Wednesday, January 31, 2007
Robert Fordyce Aickman was an English writer of what he called 'strange stories'.
Writing from the 1950s up until his death in 1981, his short stories are elegant, modern, and packed full of disturbing imagery. Dreamlike, yet pronouncing sharp insights into human nature and relationships. Reading his tales can feel as if they are veiled by a scrim. Not through lack of clarity in language, as his prose is some of the clearest you'll read - but there is an itching to see through the words, behind the story - and it is this discomfort that Aickman was an expert at producing, leaving you with a real sense of unease. And you're never entirely sure why.
His other life's work was as the co-founder of the Inland Waterways Association, formed to preserve the canal system that runs through the UK, and still active today. The plaque pictured is a memorial that was laid at one of the locks, also named for him.
Sunday, January 28, 2007
Tuesday, January 23, 2007
J. G. Ballard is the prime chronicler of the city dweller who, slowly and very sensibly, goes insane. High-Rise was written in 1975 and concerns the escalating occurrences in a group of ultramodern apartment complexes. He has revisited similar themes in subsequent books such as Cocaine Nights, Super-Cannes and Millenium People; but as someone who said in 1982 that '... the future is just going to be a vast, conforming suburb of the soul', it is a topic being explored by its pre-eminent authority and seer.
Saturday, January 20, 2007
The Fall are now approaching their 30th year. Either you've never heard of them, or you have and think they're genius, crap, or both. 40 or so lineup changes but the same singer, Mark E. Smith, pictured on the record cover, who worked as a clerk on the docks in Manchester in 1977 and thought he'd start his own band.
They say music should be fun
They say music should be fun
Like reading a story of love
But I wanna read a horror story
'Dice Man' from the album Dragnet, 1979
Parking garages seem to be internationally interchangeable, although there are attempts to lighten the mood with neon fruit or jolly animals rather than stark numbers to distinguish floors. There is an elegance in their flat functionality which can be chilling. Harmful people and berserk vehicles can be easily imagined. Or other things, if neither cars nor people are present.
Monday, January 15, 2007
A film to cover the triptych of music/fashion/horror, Christiane F. is based on a true story of unglamourous drug addiction, set in late-70s Berlin with an underage cast, supplanted with performances and soundtrack by David Bowie. Its unretouched dirtiness holds a strong sway, with scenes that nowadays would be polished and Touche Eclat'd to perfection. The city itself is a star as well as the young actors.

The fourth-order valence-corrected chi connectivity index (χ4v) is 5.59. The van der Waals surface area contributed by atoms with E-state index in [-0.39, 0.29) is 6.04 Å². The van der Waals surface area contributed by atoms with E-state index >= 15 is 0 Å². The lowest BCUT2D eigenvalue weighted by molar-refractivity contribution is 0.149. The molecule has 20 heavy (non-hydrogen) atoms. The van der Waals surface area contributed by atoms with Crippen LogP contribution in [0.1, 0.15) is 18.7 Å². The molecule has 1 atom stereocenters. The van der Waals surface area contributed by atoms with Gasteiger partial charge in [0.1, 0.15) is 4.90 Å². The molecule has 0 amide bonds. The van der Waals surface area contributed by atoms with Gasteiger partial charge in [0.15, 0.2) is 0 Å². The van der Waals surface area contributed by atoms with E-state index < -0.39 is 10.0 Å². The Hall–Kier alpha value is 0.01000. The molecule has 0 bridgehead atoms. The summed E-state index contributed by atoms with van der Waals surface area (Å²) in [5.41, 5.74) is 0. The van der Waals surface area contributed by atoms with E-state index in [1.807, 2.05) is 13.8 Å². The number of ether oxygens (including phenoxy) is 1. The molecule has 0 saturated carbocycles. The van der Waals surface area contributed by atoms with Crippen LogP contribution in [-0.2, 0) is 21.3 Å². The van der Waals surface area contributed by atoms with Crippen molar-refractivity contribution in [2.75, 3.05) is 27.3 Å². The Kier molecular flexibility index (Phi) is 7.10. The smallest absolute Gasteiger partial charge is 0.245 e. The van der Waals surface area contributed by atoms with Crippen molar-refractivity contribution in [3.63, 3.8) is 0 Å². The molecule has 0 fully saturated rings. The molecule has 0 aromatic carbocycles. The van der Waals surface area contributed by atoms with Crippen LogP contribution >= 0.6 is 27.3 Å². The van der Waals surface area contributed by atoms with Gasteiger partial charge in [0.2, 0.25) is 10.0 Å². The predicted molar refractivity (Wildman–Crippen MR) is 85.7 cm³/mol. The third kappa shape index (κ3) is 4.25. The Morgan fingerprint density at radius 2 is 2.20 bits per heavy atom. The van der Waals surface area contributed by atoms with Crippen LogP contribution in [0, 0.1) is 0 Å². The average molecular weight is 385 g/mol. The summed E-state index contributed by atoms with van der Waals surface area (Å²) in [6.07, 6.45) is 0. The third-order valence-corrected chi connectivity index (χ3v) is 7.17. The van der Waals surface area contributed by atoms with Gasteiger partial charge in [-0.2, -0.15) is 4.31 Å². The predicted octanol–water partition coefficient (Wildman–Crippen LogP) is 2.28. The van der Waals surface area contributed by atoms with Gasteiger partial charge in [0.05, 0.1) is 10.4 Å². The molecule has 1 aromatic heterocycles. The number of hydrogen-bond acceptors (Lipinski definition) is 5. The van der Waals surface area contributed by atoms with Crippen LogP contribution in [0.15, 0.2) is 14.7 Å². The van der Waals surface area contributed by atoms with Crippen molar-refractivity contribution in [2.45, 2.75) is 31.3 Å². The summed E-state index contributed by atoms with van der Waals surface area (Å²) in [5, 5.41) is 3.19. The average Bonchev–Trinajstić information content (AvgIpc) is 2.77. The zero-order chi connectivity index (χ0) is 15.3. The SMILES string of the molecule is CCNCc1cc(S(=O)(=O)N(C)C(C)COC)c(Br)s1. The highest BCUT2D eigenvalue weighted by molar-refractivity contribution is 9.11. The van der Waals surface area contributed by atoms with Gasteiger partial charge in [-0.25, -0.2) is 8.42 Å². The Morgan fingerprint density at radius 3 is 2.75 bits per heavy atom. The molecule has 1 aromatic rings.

Saturday, January 13, 2007
If at times you feel a sense of foreboding, a sinister undercurrent, in the course of day-to-day living in a large modern city, look to Fritz Leiber to have your suspicions confirmed. His 1941 short horror story 'Smoke Ghost' serves as the template for the urban horror subset, shockingly ahead of its time. Do search it out (and try Harlan Ellison's 'The Whimper of Whipped Dogs' as a 1973 companion piece). The sacrifices of city life will change its meaning, slightly.
Fritz Leiber was a fascinating writer who is probably more well-known for his sword and sorcery (his original term) books with his Fafhrd and Gray Mouser/Lankhmar series, but his horror writing was incredibly prescient, witty and surprising. His novels 'Conjure Wife' and 'Our Lady of Darkness' (1953 and 1977 respectively) manage all this, with OLOD having, for me, an added melancholy tone as it contained shades of Leiber's own life that are particularly affecting. But they will also frighten you, very much.
For more about Leiber, there is a very comprehensive website.
Who know that Terry Richardson was the spawn of photography genius? Well, not me obviously...this marvelously louche shot was taken by Terry's dad Bob for Italian Vogue in 1972. He sadly died in 2005 but his work is remarkable: ahead of its time, yet in retrospective it's The Look of the period.
What a thrilling discovery you were! Your populist but eerie arrangements, the ache in your beautiful vibrato, unusual subject matter...no wonder Julian Cope was obsessed with you, compiling an album called "Fire Escape in the Sky: The Godlike Genius of Scott Walker". Listen to 'Montague Terrace (In Blue)' or 'It's Raining Today' and see if you don't agree.